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The walk into the basin is on a self-maintaining trail, where the salt has basically crushed down to form a soft base that people follow as far into the flats as they want to wander.   Not many people want to wander off of that trail by the looks of it, and I imagine the surface would be quite sharp and unsteady if you did.

It was getting hotter, so I headed back to my truck and followed the signs to the Artist’s Drive, which is a “don’t miss” part of the park that takes you on a nine mile, one-way road through dramatic and colorful volcanic and sedimentary hills.  It loops off of an back onto the road to Badwater, and you can approach from either direction as there are turnouts to let people coming the other way pass by.

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After a stop at the Visitor’s Center, I headed back to my camper to try and avoid the midday heat, but discovered my generator setup wasn’t going to work with the tools I had on hand.  I was getting increasingly hot and cranky, so I decided to pack it up and head out in order to break up the drive from there to Yosemite, which was my next destination. The drive out of Death Valley is quite something!  The road winds up over the Panamint Range, and the view of the valley below is stunning, with the Panamint Dunes off in the distance.  This is also the region of the park where “The Racetrack” is, with it’s mysterious moving rocks.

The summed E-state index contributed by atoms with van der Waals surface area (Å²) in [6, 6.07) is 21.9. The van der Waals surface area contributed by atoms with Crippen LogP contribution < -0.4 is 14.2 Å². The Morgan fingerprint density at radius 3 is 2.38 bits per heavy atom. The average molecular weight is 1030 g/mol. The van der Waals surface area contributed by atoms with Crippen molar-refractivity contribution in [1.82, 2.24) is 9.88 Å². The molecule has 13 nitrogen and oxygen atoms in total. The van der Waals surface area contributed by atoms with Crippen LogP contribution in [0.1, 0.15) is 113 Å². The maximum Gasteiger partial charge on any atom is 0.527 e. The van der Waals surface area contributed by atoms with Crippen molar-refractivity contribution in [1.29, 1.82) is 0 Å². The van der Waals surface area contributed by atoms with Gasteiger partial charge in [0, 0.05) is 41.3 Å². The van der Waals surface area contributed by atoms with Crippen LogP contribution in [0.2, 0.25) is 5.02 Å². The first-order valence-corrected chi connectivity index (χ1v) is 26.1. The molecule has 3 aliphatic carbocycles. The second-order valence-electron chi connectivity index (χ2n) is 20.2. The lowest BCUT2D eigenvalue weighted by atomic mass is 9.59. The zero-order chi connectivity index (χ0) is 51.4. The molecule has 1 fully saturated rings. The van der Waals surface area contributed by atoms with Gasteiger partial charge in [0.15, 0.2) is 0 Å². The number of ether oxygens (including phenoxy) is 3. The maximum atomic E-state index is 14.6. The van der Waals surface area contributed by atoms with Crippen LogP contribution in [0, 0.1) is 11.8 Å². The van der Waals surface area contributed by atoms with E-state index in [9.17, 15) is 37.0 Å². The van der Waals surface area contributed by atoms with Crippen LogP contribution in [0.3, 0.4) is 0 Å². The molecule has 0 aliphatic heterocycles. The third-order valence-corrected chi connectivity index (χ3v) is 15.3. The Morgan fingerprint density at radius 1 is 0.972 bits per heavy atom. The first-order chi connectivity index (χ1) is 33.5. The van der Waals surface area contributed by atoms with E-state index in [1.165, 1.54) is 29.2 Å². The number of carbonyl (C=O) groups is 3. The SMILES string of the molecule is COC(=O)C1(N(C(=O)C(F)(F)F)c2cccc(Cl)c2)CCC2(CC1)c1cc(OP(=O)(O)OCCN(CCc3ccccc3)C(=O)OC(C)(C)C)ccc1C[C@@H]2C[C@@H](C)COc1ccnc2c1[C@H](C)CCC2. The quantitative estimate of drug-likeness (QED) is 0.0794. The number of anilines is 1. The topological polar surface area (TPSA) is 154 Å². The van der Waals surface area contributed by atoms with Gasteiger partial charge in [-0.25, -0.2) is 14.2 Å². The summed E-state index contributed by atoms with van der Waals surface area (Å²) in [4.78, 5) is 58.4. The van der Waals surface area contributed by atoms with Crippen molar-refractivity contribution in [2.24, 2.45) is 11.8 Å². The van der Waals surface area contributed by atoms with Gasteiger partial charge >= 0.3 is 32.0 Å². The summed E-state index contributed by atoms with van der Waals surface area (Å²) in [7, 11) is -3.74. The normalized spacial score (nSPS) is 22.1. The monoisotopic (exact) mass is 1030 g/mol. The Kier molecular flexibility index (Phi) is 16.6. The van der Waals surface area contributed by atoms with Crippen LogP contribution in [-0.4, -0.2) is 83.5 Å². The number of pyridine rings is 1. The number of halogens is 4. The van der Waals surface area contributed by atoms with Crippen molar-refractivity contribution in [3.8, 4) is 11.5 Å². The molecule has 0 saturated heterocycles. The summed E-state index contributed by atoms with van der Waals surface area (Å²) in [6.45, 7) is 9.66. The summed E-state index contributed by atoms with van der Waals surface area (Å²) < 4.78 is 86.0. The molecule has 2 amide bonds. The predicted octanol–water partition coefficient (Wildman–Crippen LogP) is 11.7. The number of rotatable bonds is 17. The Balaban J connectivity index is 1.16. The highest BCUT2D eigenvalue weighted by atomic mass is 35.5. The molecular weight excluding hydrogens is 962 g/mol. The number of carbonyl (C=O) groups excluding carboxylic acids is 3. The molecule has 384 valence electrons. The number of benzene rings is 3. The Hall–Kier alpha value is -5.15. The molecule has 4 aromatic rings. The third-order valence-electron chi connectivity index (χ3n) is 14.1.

Death Valley-0380I made one final stop on the way out of Death Valley to see the black lava and red cylinder cones that are part of the dramatic volcanic landscape that makes up this part of the park.  Beautiful.
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Overall impression:  The dryness of this area was actually much more difficult for me to manage than the heat, but I’m so glad I was able to spend even a day here.  It’s beautiful and rugged and fascinating.   I would love to return and visit one of the other park regions, especially the area up around The Racetrack.

Costs:  My no hook-up campsite at the Furnace Creek Campground was $18 for the night. Electric hookup sites are first come, first serve and I arrived late on a Friday, so them’s the breaks.  Lunch at the Furnace Creek Ranch buffet was the only option, and the worst meal I’ve ever had in my life.  It cost $16.  It’s the only buffet I’ve been to where you pay as you come in (and I now know why), with no wait service at all.  The hot table options were dried out chicken breasts with your choice of “alfredo” or marinara sauce, thin and dry pork of some kind, peas, mashed potatoes with lots of fatty something or another in them, and an assortment of wonder breads.  There might have been corn.  Seriously, don’t eat here.  The safest option was a marginal salad bar featuring canned peaches and pears dotted with an occasional blueberry.